Part 4. Was there room for Gentiles in the early church?
Imagine living in the first century, wanting to know and to worship God, but this involved adhering to ancient covenantal rituals that God had made with Abraham to remind him that God himself would provide Messiah.
If the events in these two chapters, Acts 10-11 (39-40 A.D.), hadn’t been orchestrated by God to free believers in Messiah Jesus from these covenantal rules and rituals, it is possible that the church of Jesus Christ would have been a Jewish endeavor with headquarters in Jerusalem. Believers would meet in their local synagogues all around the world.
To pursue a relationship with God, Gentiles (non-Jews) first converted to Judaism. The men were circumcised, they attended synagogue, and all of Judaism’s Laws, regulations, and festivals were observed. Cornelius, a Gentile follower of God, followed these observances of faith.
After Messiah came, many Jewish believers and Gentiles who had previously converted to Judaism believed in Jesus Messiah. The Holy Spirit drew them to him. However, they still maintained all of the Jewish festivals, the Law, and the celebrations pointing to Messiah’s coming.
Jesus could have left it this way. It was his prerogative for it is his church, and we would all have been pleased with whatever he chose. It worked well for Gentiles to convert to Judaism and to attend synagogues.
After Pentecost occurred, believing Hellenistic Jews eventually returned to their Gentile homelands. They continued in their synagogues. In Jerusalem, believing Jews initially met together in the Temple’s Court of the Gentiles, but also in their synagogues.
But then, Cornelius had a vision, and Peter did as well. The Holy Spirit had another plan, a plan that brought together people groups in harmony, while still maintaining their own cultural traditions. God loves diversity.
Cornelius was a unique man, a devout man, a centurion in the Italian Cohort, a man who feared God with all of his household (family members, slaves, indentured servants, everyone under Cornelius’ roof). Cornelius gave generously to those in need, especially to Jews in want. He prayed continually to God. The conversion of this man and his family and close friends is the longest narrative in The Acts of the Apostles.
This event also put Peter at the center of the mission to the Gentiles.
So what happened to Cornelius?
“About the ninth hour of the day he saw clearly in a vision an angel of God come in and say to him, ‘Cornelius.’ And he stared at him in terror and said, ‘What is it, Lord?’ And he said to him, ‘Your prayers and your alms have ascended as a memorial before God. And now send men to Joppa and bring one Simon who is called Peter. He is lodging with one Simon, a tanner, whose house is by the sea.’” (Acts 10:3-6 ESV).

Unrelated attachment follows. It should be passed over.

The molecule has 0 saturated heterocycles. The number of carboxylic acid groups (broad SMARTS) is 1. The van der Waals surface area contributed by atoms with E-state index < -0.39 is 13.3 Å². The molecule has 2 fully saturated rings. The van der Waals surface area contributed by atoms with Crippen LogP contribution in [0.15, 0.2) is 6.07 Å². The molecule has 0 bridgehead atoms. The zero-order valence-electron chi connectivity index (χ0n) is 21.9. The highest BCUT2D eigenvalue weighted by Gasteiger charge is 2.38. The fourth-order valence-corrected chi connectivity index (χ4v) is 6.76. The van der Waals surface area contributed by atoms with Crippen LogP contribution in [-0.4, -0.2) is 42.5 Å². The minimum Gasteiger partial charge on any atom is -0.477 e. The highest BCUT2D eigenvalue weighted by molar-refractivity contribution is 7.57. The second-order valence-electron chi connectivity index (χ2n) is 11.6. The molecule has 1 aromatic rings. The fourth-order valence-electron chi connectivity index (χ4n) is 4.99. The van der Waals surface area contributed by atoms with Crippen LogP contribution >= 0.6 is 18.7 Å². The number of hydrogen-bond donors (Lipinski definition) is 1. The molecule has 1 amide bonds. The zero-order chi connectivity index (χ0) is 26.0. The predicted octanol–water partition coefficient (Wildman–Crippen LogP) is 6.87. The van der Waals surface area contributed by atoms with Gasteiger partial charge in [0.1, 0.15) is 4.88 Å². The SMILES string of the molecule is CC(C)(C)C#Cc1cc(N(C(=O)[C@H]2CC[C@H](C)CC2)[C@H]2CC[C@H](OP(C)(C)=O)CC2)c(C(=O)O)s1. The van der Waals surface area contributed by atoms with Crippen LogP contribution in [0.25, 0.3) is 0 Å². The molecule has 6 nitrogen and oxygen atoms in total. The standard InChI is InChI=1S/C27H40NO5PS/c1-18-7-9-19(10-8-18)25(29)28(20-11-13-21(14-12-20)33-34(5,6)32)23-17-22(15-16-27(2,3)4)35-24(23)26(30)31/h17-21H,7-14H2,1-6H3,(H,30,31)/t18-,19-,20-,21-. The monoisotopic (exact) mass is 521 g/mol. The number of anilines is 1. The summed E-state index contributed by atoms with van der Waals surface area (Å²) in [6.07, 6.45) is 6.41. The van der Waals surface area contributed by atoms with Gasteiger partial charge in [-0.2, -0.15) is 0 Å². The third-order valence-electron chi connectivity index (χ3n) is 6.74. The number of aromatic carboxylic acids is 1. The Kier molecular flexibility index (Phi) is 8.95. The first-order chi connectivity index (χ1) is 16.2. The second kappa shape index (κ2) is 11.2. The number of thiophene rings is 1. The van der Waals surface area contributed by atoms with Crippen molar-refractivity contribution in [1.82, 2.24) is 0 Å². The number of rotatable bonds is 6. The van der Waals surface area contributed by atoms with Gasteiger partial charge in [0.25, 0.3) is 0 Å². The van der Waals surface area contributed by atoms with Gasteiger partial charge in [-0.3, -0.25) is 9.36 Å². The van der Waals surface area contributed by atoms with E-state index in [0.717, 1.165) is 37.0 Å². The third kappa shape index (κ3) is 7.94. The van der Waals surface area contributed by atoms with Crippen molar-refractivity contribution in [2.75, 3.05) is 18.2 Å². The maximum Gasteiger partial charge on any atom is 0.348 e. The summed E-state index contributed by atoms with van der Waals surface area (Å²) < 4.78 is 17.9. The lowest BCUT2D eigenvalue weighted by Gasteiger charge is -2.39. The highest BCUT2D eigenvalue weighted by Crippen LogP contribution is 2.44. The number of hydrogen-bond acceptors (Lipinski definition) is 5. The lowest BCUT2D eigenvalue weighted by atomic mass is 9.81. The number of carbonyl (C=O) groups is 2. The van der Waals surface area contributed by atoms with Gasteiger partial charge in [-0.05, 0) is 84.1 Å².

When the angel had departed, Cornelius called for two of his servants and an escort for them — a devout soldier who attended him. Cornelius told this soldier everything that had happened and sent the group to Joppa.
While this group was on their way to Peter’s location in Joppa, having no idea that a momentous event in the life of church was approaching, Peter went up onto the roof to pray, awaiting the noon meal. But, while the meal was being prepared, Peter fell into a trance and saw a vision.
In this vision the heavens opened and something like a great sheet descended, let down by its four corners until it rested on the ground. On it rested all kinds of animals and reptiles and birds. He then heard a voice:
“Rise, Peter; kill and eat” (Acts 10:13b ESV).
Of course, Peter protested, “By no means, Lord; for I have never eaten anything that is common or unclean” (Acts 10:14 ESV).
But then, the voice spoke to him a second time, “What God has made clean, do not call common.” (Acts 10:15b ESV).
This happened three times. Then the sheet was lifted heavenward. Peter remained on the roof, mystified, inwardly perplexed, attempting to discern what this might mean. Completely unaware of the approaching Gentile men, Peter pondered the vision. Then the Holy Spirit instructed him:
“Behold, three men are looking for you. Rise and go down and accompany them without hesitation, for I have sent them.” (Acts 10:19b-20 ESV).
Meanwhile, down below, the men who had been sent by Cornelius stood at the gate, inquiring whether Simon who was called Peter was lodging there. (Acts 10:16-18)
And so, of course, Peter went down and spoke to the men. “I am the one you are looking for. What is the reason for your coming?” (Acts 10:22).
The men responded: “Cornelius, a centurion, an upright and God-fearing man, who is well spoken of by the whole Jewish nation, was directed by a holy angel to send for you to come to his house and to hear what you have to say” (Acts 10: 23 ESV).
So Peter invited these Gentiles in to be his guests, for they had made a long journey, and then the next morning they set off for Cornelius’ home, accompanied by some of the brothers from Joppa.
On the following day when they finally reached the seaside city of Caesarea, Cornelius was awaiting them, having summoned all of his relatives and close friends. When Peter entered, Cornelius fell down at his feet and worshiped him, knowing him to be one of the Lord’s disciples. But Peter lifted him up, reminding Cornelius that he was also a man.
When they entered, Peter found the crowd of Cornelius’ friends and relatives awaiting him. And so, he addressed them: